Advances in High Energy Physics

Advances in High Energy Physics / 2021 / Article

Research Article | Open Access

Volume 2021 |Article ID 9931708 | https://doi.org/10.1155/2021/9931708

M. F. O. Yahya, F. Kocak, "Determination of Position Resolution for LYSO Scintillation Crystals Using Geant4 Monte Carlo Code", Advances in High Energy Physics, vol. 2021, Article ID 9931708, 5 pages, 2021. https://doi.org/10.1155/2021/9931708

Determination of Position Resolution for LYSO Scintillation Crystals Using Geant4 Monte Carlo Code

Academic Editor: Burak Bilki
Received01 Apr 2021
Revised14 Jul 2021
Accepted26 Aug 2021
Published15 Sep 2021

Abstract

LYSO scintillation crystals, due to their significant characteristics such as high light yield, fast decay time, small Moliére radius, and good radiation hardness, are proposed to be used for the electromagnetic calorimeter section of the Turkish Accelerator Center Particle Factory (TAC-PF) detector. In this work, the center of gravity technique was used to determine the impact coordinates of an electron initiating an electromagnetic shower in a LYSO array, in a calorimeter module containing nine crystals, each in cross-section and 200 mm in length. The response of the calorimeter module has been studied with electrons having energies in the range 0.1 GeV-2 GeV. By using the Monte Carlo simulation based on Geant4, the two-dimensional position resolution of the module is obtained as at the center of the crystal.

1. Introduction

Cerium-doped silicate-based heavy scintillation crystals were initially developed for medical applications. Later, the scintillation characteristics of lutetium oxyorthosilicate (LSO) [1] and lutetium-yttrium oxyorthosilicate (LYSO) [2, 3] were found. LYSO crystals have high stopping power (>7 g/cm3), fast decay time (40 ns) and high light yield (200 times of PWO), and superior radiation hardness against gamma rays, neutrons, and protons [46]. Furthermore, the crystal emits light in the wavelength region between 360 nm and 600 nm, reaching a peak at 402 nm. Due to all of the above-mentioned properties, this crystal has also attracted the attention of experimental high energy physics research groups working to improve the performance of electromagnetic calorimeters, such as the proposed SuperB forward parts of the endcap calorimeter [7], the KLOE experiment [8], the COMET experiment at J-PARC [9], and the Muon-to-Electron (Mu2e) experiment [10]. In addition to lead tungstate (PWO) and Thallium-activated Cesium Iodide (CsI(Tl)) crystals, LYSO scintillation crystals may also be studied for the electromagnetic calorimeter (ECAL) section of the proposed Turkish Accelerator Center-Particle Factory (TAC-PF) detector [11]. This paper reports the results of a simulation study carried out with Geant4 to evaluate the position resolution of LYSO scintillation crystals for incident electrons at an energy range from 0.1 GeV to 2 GeV.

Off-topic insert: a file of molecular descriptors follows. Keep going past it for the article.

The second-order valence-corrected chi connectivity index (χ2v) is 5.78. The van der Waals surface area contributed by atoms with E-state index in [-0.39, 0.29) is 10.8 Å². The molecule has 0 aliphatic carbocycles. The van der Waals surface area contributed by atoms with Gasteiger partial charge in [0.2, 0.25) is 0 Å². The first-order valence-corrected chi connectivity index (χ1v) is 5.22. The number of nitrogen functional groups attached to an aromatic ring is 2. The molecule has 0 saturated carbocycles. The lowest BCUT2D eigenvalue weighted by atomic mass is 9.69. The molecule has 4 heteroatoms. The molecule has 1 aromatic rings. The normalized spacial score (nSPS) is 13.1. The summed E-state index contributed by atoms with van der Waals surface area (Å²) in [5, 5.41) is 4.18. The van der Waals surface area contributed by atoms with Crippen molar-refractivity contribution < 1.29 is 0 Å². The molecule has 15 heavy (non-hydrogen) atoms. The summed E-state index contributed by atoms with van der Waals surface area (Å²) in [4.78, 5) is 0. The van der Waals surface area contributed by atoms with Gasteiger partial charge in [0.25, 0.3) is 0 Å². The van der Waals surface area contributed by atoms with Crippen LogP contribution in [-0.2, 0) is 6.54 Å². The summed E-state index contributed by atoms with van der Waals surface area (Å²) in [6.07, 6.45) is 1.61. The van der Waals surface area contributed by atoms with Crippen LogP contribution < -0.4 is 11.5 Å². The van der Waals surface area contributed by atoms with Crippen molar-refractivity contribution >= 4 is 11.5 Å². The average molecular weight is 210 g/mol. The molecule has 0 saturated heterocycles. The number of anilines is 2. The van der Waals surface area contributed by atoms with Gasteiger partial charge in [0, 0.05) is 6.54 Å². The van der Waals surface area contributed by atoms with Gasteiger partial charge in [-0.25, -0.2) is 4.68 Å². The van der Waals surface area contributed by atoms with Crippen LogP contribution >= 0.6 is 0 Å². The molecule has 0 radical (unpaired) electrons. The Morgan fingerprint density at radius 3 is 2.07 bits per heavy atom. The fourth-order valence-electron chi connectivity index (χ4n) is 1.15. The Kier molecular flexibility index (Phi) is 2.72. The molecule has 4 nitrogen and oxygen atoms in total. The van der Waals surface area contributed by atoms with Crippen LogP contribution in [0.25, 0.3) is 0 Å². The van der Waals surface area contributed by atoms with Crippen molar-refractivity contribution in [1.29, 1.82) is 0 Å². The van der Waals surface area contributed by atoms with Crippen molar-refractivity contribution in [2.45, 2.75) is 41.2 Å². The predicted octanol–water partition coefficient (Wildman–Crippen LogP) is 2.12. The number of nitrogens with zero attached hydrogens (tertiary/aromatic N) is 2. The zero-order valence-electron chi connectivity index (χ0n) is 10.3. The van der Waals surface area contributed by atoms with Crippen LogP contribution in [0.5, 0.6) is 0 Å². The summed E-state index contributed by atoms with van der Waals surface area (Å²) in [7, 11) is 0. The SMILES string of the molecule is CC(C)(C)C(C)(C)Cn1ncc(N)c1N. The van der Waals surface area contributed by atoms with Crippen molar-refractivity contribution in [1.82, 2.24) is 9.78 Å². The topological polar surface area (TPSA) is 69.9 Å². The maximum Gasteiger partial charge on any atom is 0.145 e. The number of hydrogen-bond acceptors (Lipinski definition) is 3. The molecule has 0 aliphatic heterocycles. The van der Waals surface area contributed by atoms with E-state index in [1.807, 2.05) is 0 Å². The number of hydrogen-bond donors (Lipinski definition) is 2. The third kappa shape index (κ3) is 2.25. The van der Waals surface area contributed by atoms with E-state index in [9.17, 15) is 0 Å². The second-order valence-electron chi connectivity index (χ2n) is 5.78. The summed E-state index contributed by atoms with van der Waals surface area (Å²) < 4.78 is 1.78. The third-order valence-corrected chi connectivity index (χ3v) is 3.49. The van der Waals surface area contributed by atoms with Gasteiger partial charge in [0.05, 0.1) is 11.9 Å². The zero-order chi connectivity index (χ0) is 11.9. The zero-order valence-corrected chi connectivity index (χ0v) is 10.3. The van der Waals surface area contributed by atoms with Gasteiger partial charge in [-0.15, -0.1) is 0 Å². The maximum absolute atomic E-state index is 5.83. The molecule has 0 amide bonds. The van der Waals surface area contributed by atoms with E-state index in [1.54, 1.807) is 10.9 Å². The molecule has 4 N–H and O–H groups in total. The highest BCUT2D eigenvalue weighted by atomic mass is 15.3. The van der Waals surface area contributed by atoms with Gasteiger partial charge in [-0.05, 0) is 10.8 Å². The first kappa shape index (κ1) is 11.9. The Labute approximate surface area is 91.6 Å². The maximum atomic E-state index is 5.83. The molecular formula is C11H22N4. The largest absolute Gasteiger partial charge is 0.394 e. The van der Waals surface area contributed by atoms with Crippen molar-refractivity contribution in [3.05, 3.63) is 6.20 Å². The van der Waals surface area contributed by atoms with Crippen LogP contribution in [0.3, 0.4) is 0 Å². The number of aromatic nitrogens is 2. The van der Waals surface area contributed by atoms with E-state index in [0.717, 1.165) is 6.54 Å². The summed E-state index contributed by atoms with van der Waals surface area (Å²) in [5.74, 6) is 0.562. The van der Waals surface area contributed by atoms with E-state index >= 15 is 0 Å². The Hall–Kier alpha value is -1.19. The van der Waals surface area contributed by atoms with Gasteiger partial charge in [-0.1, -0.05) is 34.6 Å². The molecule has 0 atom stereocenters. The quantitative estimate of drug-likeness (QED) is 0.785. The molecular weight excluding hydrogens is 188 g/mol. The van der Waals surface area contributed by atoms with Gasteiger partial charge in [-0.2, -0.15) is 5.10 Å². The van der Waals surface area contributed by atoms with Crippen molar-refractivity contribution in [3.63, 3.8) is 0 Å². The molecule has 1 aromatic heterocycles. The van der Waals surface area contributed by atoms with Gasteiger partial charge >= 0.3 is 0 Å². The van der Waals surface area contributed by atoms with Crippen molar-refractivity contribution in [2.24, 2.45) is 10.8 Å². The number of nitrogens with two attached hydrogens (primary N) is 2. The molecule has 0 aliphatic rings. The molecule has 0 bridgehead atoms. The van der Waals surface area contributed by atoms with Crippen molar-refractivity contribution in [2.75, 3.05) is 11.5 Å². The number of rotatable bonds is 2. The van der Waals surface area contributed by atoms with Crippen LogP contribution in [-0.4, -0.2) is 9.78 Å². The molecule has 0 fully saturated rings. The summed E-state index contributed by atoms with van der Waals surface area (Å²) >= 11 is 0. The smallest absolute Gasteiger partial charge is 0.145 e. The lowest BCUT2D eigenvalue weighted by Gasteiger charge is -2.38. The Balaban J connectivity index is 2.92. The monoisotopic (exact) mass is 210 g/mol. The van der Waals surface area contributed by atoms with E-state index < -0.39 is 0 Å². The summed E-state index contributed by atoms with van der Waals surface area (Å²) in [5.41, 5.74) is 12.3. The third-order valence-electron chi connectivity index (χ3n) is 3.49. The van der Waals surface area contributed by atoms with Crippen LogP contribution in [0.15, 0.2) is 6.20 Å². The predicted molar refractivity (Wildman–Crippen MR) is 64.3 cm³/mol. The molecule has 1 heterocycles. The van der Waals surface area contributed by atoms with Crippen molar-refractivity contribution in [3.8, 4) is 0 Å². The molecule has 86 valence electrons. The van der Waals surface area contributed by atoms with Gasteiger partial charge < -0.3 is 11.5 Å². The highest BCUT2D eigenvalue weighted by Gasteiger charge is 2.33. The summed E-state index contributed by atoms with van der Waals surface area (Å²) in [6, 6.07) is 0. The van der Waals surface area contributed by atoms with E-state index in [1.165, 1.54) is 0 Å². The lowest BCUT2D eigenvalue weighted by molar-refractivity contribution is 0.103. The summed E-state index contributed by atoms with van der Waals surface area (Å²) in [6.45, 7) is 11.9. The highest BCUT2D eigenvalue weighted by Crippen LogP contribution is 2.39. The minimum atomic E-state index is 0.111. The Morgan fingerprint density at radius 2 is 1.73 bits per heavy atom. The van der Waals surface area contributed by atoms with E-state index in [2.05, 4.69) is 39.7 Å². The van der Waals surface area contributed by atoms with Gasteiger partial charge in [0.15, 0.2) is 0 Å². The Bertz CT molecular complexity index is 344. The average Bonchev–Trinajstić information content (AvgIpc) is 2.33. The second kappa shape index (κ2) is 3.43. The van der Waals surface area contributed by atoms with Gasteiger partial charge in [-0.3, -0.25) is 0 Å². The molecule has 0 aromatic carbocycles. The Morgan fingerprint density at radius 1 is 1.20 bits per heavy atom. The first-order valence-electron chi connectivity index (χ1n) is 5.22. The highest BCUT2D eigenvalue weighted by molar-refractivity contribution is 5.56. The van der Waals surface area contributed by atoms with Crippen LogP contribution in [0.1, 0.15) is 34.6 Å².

2. Position Resolution of Electromagnetic Calorimeters

When a particle is sent to the electromagnetic calorimeter, its energy is deposited in the central crystal as well as the crystals around it. The impact position of the particle can be found from the weighted mean of the position of energy deposits in the crystals. The technique used to find the position of the incident particle is called the center of gravity method and calculated by for the -coordinate and similarly,

for the -coordinate, where is the energy deposited in the crystal and and are the coordinates of the crystal [12]. For the ideal position resolution, it is preferable to take the sum over nine crystals due to the effect of large energy fluctuations in the tails of an electromagnetic cascade [13].

3. Geant4 Simulation and Results

Geant4 simulation code [14] was employed to perform the simulation process for the electrons passing the electromagnetic calorimeter module consisting of LYSO scintillation crystals. The electrons were directed perpendicular to the module in the energy range of 0.1 GeV to 2 GeV. The simulation was performed with Geant4.10.04-patch-03 with the QGSP-BERT4.5 physics list. The LYSO crystals have a length of 200 mm with a cross-section of mm2. In the simulation, in order to obtain the distributions of the center of gravity of the deposited energies in the crystals, electrons were injected into the central crystal at fourteen different positions (-12.5 mm, -11mm, -9mm, -7mm, -5mm, -3mm, -1mm, 0, 2mm, 4mm, 6mm, 8mm, 10mm, and 12.5mm), respectively, to scan the entire surface of the crystal. The coordinates of the center of the central crystal were defined to be , . The relation between and in the center of the LYSO matrix for 1 GeV electrons can be seen from Figure 1.

The calculated positions () versus the true positions () are shown in Figure 2 for 1 GeV electrons (S-curve). If the impact point is at the center of the crystal or near the boundary between different crystals, the particle’s position can be reconstructed correctly, as can be seen from Figure 2. In other cases, since most of the energy in the shower is deposited in the hit crystal and there is an exponential fall in the energy shared among neighboring crystals, the position of the particle is systematically miscalculated from equation (1).